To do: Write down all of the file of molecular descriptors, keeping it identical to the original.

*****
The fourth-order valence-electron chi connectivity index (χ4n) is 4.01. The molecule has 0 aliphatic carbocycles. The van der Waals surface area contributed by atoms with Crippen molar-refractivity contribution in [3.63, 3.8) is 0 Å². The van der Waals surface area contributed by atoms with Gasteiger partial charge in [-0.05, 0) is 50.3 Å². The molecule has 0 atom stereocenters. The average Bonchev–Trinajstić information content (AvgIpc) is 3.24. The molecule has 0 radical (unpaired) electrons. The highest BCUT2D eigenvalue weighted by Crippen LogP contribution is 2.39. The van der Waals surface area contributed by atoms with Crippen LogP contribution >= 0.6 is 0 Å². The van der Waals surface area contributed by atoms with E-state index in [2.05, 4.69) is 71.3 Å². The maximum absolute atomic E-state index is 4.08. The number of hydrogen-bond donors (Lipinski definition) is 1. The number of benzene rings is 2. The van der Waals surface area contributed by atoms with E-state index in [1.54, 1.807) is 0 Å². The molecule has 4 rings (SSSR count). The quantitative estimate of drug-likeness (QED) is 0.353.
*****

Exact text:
The fourth-order valence-electron chi connectivity index (χ4n) is 4.01. The molecule has 0 aliphatic carbocycles. The van der Waals surface area contributed by atoms with Crippen molar-refractivity contribution in [3.63, 3.8) is 0 Å². The van der Waals surface area contributed by atoms with Gasteiger partial charge in [-0.05, 0) is 50.3 Å². The molecule has 0 atom stereocenters. The average Bonchev–Trinajstić information content (AvgIpc) is 3.24. The molecule has 0 radical (unpaired) electrons. The highest BCUT2D eigenvalue weighted by Crippen LogP contribution is 2.39. The van der Waals surface area contributed by atoms with Crippen LogP contribution >= 0.6 is 0 Å². The van der Waals surface area contributed by atoms with E-state index in [2.05, 4.69) is 71.3 Å². The maximum absolute atomic E-state index is 4.08. The number of hydrogen-bond donors (Lipinski definition) is 1. The number of benzene rings is 2. The van der Waals surface area contributed by atoms with E-state index in [1.54, 1.807) is 0 Å². The molecule has 4 rings (SSSR count). The quantitative estimate of drug-likeness (QED) is 0.353.